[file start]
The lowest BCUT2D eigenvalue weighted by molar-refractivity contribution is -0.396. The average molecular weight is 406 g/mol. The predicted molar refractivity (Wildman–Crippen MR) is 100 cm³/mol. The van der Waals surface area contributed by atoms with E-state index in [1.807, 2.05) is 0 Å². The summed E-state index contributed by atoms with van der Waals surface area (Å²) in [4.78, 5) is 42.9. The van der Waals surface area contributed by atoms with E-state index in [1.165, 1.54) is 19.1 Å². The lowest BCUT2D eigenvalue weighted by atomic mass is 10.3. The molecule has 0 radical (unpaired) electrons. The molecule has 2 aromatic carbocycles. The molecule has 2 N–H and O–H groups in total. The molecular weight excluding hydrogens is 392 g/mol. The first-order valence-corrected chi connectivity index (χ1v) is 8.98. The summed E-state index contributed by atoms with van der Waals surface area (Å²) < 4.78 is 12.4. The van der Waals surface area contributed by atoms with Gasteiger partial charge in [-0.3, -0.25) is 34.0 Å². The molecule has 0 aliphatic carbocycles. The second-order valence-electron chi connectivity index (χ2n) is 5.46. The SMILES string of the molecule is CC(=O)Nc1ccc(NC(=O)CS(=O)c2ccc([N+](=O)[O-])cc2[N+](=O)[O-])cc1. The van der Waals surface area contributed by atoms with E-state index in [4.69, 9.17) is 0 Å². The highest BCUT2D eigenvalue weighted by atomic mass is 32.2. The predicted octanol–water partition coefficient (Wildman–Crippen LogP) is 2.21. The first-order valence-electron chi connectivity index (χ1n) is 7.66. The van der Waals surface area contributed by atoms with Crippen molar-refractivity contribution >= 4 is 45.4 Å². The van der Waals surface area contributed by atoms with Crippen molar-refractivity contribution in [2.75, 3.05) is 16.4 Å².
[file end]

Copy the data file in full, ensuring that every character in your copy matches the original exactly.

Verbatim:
The lowest BCUT2D eigenvalue weighted by molar-refractivity contribution is -0.396. The average molecular weight is 406 g/mol. The predicted molar refractivity (Wildman–Crippen MR) is 100 cm³/mol. The van der Waals surface area contributed by atoms with E-state index in [1.807, 2.05) is 0 Å². The summed E-state index contributed by atoms with van der Waals surface area (Å²) in [4.78, 5) is 42.9. The van der Waals surface area contributed by atoms with E-state index in [1.165, 1.54) is 19.1 Å². The lowest BCUT2D eigenvalue weighted by atomic mass is 10.3. The molecule has 0 radical (unpaired) electrons. The molecule has 2 aromatic carbocycles. The molecule has 2 N–H and O–H groups in total. The molecular weight excluding hydrogens is 392 g/mol. The first-order valence-corrected chi connectivity index (χ1v) is 8.98. The summed E-state index contributed by atoms with van der Waals surface area (Å²) < 4.78 is 12.4. The van der Waals surface area contributed by atoms with Gasteiger partial charge in [-0.3, -0.25) is 34.0 Å². The molecule has 0 aliphatic carbocycles. The second-order valence-electron chi connectivity index (χ2n) is 5.46. The SMILES string of the molecule is CC(=O)Nc1ccc(NC(=O)CS(=O)c2ccc([N+](=O)[O-])cc2[N+](=O)[O-])cc1. The van der Waals surface area contributed by atoms with E-state index in [4.69, 9.17) is 0 Å². The highest BCUT2D eigenvalue weighted by atomic mass is 32.2. The predicted octanol–water partition coefficient (Wildman–Crippen LogP) is 2.21. The first-order valence-electron chi connectivity index (χ1n) is 7.66. The van der Waals surface area contributed by atoms with Crippen molar-refractivity contribution >= 4 is 45.4 Å². The van der Waals surface area contributed by atoms with Crippen molar-refractivity contribution in [2.75, 3.05) is 16.4 Å².